This ‘small-steps’ approach obviously worked for me and my writing, as you’re reading Exhibit A!
I hadn’t been struggling with a lack of desire to write more, I’d been overwhelmed with the feeling of having to become a robotically consistent writer overnight.
Instead of telling myself “Write 2 articles a week for the next year”, then panicking as I couldn’t come up with 104 article ideas, then ditching the whole thing, I needed to learn to just take a step in the right direction every day, just like any small-scale entrepreneur.
More importantly though, for my ability to finance my kids’ constant need for new shoes (!), my training business became crazy busy as clients got in shape (and to borrow my wife’s words “got strong & fit and lost their fat asses”) and referred their friends and family to me. I had more business than I knew what to do with — a nice problem to have.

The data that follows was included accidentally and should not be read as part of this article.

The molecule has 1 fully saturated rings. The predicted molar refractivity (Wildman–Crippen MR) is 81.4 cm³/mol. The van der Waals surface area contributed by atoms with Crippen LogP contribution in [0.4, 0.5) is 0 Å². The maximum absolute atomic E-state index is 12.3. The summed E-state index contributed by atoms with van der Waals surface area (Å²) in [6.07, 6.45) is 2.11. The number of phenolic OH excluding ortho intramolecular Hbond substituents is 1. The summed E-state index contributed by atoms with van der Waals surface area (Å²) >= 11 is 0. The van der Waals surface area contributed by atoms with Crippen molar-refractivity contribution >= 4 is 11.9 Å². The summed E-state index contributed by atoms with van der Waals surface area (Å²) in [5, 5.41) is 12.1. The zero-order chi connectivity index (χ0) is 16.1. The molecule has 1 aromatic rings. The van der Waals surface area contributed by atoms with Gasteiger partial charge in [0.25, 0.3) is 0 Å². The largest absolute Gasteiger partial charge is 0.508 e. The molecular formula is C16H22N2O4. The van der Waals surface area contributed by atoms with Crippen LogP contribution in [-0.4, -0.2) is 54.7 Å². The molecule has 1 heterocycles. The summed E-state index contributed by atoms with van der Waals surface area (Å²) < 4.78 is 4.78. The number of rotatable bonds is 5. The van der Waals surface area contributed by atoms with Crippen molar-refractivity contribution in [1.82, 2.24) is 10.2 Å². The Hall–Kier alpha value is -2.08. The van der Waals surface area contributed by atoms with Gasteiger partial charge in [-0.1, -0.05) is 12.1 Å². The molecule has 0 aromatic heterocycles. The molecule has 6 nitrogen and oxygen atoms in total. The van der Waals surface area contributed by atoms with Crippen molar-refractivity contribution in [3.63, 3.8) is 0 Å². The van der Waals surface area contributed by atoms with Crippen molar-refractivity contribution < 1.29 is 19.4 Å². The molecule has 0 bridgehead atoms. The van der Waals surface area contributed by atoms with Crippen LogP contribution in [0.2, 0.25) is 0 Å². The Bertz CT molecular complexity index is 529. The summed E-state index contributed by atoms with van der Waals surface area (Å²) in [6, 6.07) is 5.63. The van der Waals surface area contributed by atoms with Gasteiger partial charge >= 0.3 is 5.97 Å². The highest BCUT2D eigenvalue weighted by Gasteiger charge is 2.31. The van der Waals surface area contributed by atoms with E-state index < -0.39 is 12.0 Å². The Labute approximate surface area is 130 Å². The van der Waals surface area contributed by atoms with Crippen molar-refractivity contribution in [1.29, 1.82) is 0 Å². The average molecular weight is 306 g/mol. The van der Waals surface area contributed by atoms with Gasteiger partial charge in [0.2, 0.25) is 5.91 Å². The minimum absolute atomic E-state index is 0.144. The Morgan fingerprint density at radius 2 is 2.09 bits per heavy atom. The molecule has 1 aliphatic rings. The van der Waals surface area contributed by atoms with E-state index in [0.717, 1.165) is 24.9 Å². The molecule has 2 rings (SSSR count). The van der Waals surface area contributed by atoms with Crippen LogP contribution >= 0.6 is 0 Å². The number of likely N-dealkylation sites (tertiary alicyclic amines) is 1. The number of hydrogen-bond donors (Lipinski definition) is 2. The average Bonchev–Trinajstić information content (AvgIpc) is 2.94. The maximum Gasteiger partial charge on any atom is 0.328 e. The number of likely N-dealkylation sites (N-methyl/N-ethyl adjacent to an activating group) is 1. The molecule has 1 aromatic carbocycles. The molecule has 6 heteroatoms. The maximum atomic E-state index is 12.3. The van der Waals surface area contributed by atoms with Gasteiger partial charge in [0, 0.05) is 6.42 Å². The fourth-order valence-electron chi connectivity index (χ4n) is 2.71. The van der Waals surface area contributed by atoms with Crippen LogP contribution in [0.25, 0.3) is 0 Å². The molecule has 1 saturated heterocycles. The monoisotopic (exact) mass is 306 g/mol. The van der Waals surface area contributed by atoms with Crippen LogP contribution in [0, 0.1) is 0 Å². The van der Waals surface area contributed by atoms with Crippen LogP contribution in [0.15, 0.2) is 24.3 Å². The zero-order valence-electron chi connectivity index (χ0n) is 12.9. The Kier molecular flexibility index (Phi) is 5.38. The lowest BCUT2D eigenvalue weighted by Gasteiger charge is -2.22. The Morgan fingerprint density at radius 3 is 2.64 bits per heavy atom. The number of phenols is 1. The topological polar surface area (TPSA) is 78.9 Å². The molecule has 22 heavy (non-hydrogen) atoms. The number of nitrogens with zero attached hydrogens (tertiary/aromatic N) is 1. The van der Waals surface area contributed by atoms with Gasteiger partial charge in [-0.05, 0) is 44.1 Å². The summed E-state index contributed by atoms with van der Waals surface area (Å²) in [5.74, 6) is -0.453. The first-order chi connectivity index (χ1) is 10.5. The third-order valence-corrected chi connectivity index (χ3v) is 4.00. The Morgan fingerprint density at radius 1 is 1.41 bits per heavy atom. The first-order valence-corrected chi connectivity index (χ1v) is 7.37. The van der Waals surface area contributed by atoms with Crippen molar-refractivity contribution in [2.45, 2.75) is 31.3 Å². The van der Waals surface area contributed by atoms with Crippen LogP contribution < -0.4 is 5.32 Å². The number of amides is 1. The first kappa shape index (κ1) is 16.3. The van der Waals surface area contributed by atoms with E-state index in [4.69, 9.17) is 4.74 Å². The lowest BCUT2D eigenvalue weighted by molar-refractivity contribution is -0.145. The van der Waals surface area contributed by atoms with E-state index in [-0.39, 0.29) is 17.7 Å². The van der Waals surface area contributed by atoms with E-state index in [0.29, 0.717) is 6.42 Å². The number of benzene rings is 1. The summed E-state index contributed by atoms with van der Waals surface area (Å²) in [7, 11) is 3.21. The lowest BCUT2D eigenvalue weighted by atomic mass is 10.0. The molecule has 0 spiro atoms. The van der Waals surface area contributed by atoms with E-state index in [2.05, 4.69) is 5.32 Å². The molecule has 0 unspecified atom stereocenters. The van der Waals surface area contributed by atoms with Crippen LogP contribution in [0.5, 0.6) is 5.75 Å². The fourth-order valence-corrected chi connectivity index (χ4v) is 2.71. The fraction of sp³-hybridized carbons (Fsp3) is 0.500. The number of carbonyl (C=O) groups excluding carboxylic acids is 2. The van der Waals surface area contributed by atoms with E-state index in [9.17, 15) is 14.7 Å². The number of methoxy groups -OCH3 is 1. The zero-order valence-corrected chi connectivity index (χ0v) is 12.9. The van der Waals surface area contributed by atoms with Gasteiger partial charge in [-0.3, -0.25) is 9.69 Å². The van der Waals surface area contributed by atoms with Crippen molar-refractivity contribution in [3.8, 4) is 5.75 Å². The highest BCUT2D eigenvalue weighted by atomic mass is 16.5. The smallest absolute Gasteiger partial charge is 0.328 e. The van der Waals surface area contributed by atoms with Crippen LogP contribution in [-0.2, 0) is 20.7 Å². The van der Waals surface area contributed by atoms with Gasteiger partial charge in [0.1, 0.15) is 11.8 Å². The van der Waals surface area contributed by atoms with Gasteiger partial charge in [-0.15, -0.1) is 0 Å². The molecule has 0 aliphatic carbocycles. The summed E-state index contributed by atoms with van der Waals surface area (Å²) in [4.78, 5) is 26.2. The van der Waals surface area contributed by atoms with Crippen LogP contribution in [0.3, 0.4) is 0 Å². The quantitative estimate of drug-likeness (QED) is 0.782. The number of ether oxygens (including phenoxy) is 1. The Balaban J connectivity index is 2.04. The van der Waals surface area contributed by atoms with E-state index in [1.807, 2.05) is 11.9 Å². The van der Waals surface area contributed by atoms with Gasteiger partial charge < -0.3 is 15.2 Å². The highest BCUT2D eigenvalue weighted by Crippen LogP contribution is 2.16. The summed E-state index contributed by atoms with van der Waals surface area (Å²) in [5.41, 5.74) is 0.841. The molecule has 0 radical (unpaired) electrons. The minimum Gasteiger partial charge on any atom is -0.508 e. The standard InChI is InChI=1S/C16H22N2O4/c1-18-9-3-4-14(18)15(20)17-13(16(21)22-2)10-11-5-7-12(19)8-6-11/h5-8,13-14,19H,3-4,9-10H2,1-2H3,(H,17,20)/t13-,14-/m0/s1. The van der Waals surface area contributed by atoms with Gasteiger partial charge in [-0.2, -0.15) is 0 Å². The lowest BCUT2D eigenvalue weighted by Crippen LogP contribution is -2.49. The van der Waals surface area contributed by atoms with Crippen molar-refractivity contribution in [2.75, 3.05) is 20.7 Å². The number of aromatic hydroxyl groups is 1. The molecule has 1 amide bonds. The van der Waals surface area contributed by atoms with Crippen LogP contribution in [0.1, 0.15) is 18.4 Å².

These positive outcomes for my own writing, my business, and my clients’ health and fitness all came from adopting a sneaky ninja approach to changing behaviors.
When trying to change behaviors, we need to literally creep up on ourselves, commit to taking tiny actions, which over time add up to phenomenal progress.
Getting in shape, or indeed any goal that requires new habits, isn’t about finding the right plan and pressuring ourselves to have the iron clad will to stick to it.
It’s about getting your trainers on and getting out the door.
It’s about opening your laptop and typing a couple of sentences.
It’s about having a big glass of water in the morning.
It’s about exercising for 2 minutes and seeing how it goes.
It’s about small, stupidly easy steps done over and over and over again.
Build the fitness habit over time, don’t strive for the perfect plan.